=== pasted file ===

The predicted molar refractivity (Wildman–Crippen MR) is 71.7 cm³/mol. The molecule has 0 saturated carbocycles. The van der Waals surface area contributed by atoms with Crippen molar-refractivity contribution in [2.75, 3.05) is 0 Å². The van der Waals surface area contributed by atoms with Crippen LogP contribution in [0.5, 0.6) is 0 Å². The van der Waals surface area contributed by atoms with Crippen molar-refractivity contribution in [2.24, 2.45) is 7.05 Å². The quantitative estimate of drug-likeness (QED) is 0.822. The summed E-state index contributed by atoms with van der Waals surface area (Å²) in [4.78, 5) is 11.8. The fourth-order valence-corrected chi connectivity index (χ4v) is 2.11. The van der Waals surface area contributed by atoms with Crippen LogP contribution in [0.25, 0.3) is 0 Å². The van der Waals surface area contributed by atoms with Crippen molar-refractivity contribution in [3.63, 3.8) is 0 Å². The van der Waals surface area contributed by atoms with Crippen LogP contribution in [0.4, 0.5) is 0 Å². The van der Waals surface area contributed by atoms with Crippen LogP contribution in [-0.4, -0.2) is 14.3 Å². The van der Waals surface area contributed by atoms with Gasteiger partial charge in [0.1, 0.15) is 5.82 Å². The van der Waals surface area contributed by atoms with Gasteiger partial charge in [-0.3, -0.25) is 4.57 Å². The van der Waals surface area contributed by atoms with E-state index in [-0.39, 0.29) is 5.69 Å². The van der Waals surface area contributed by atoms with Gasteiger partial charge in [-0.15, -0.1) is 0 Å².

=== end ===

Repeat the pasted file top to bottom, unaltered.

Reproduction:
The predicted molar refractivity (Wildman–Crippen MR) is 71.7 cm³/mol. The molecule has 0 saturated carbocycles. The van der Waals surface area contributed by atoms with Crippen molar-refractivity contribution in [2.75, 3.05) is 0 Å². The van der Waals surface area contributed by atoms with Crippen LogP contribution in [0.5, 0.6) is 0 Å². The van der Waals surface area contributed by atoms with Crippen molar-refractivity contribution in [2.24, 2.45) is 7.05 Å². The quantitative estimate of drug-likeness (QED) is 0.822. The summed E-state index contributed by atoms with van der Waals surface area (Å²) in [4.78, 5) is 11.8. The fourth-order valence-corrected chi connectivity index (χ4v) is 2.11. The van der Waals surface area contributed by atoms with Crippen LogP contribution in [0.25, 0.3) is 0 Å². The van der Waals surface area contributed by atoms with Crippen molar-refractivity contribution in [3.63, 3.8) is 0 Å². The van der Waals surface area contributed by atoms with Crippen LogP contribution in [0.4, 0.5) is 0 Å². The van der Waals surface area contributed by atoms with Crippen LogP contribution in [-0.4, -0.2) is 14.3 Å². The van der Waals surface area contributed by atoms with Gasteiger partial charge in [0.1, 0.15) is 5.82 Å². The van der Waals surface area contributed by atoms with Gasteiger partial charge in [-0.3, -0.25) is 4.57 Å². The van der Waals surface area contributed by atoms with E-state index in [-0.39, 0.29) is 5.69 Å². The van der Waals surface area contributed by atoms with Gasteiger partial charge in [-0.15, -0.1) is 0 Å².